Content filtering provides a proactive approach to security allowing for the ability to block the riskier sites and apps, helping to eliminate exposure to many threats before they manifest.
As well as maintaining information security CIOs and their team must also support and help maintain employee productivity. Mobile devices present a unique challenge when compared as the user has access to web surfing at any time which includes games and apps that disrupt their work. Wandera found that most corporate devices are used for recreational activity for an average of 30 minutes during a typical working day.
Implementing content filtering on an organisation’s mobile devices means that IT administrators can block users from having access to corporate phones, eliminating the productivity drain.
The new tough GDPR regulations mean that now more than ever employers are liable for the actions of their employees. This can often lead to large fines and damage to the company’s reputation if the offending employee is involved in any wrongful, negligent or intentionally tort activity. Employers can also suffer the same fate if employees infringe copyright.
- Prevent employees from using peer-to-peer networking sites to download copyrighted videos and music
- Prevent access to content deemed to be offensive such as pornography, weapons or hate speech
- Restrict access to social networks on corporate mobile devices unless thought necessary for an employee’s job role
- Have HR produce a social media policy that provides guidelines on how employees should/should not express opinions and post information on social media sites, blogs and other sites
MOBILE EXPENSE MANAGEMENT
Mobile content filtering provides an opportunity to gain a tangible return on investment. Wandera customers reported an increase in the growth in video content usage using mobile data from 5.2% to 57.4% between January to May. This can be attributed mainly to the use of personal apps such as YouTube and Netflix. This can lead to huge bill shock cases which can be avoided using content filtering.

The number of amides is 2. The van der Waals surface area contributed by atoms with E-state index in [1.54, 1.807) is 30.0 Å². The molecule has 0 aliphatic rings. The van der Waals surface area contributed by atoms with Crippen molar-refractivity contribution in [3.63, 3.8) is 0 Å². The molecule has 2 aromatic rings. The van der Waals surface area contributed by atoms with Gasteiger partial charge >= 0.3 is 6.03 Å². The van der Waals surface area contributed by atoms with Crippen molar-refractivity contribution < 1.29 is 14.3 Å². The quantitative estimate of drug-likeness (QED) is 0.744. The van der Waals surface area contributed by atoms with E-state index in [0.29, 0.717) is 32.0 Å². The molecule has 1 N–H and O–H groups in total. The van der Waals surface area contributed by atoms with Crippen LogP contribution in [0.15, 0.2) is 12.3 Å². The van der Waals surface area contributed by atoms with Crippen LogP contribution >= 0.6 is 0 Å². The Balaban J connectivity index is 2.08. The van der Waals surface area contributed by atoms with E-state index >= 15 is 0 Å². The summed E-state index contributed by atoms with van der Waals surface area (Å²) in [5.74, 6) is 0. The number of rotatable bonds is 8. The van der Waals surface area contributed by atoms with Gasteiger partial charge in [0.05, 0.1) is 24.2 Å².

On average, it was found that organisations saved 35% on data expenditure after content filtering was implemented.
- With real-time access to the mobile activity of staff, mobility admins can create alerts and workflows to address data consumption issues as they emerge. They can also customise policy depending on the department, for individual users or during expensive overseas trips.
- The notifications and analytics features are useful for both admins and employees alike. Research from Wandera has shown that by simply alerting users to their data usage in real time helps to inspire behavioural change and provoke user-driven cost reduction
It is evident now that content filtering on mobile devices has evolved from a should have to a must-have. It is no longer good enough to reserve a high level of scrutiny for managing desktop computers whilst neglecting mobile devices.
As demonstrated in the information above, content filtering can be applied to a range of challenges across the organisation. To find out how to implement content filtering from Wandera whilst enhancing employee productivity, tackling obscure and expensive data costs and protecting your company from legal liability and corporate risk then get in touch.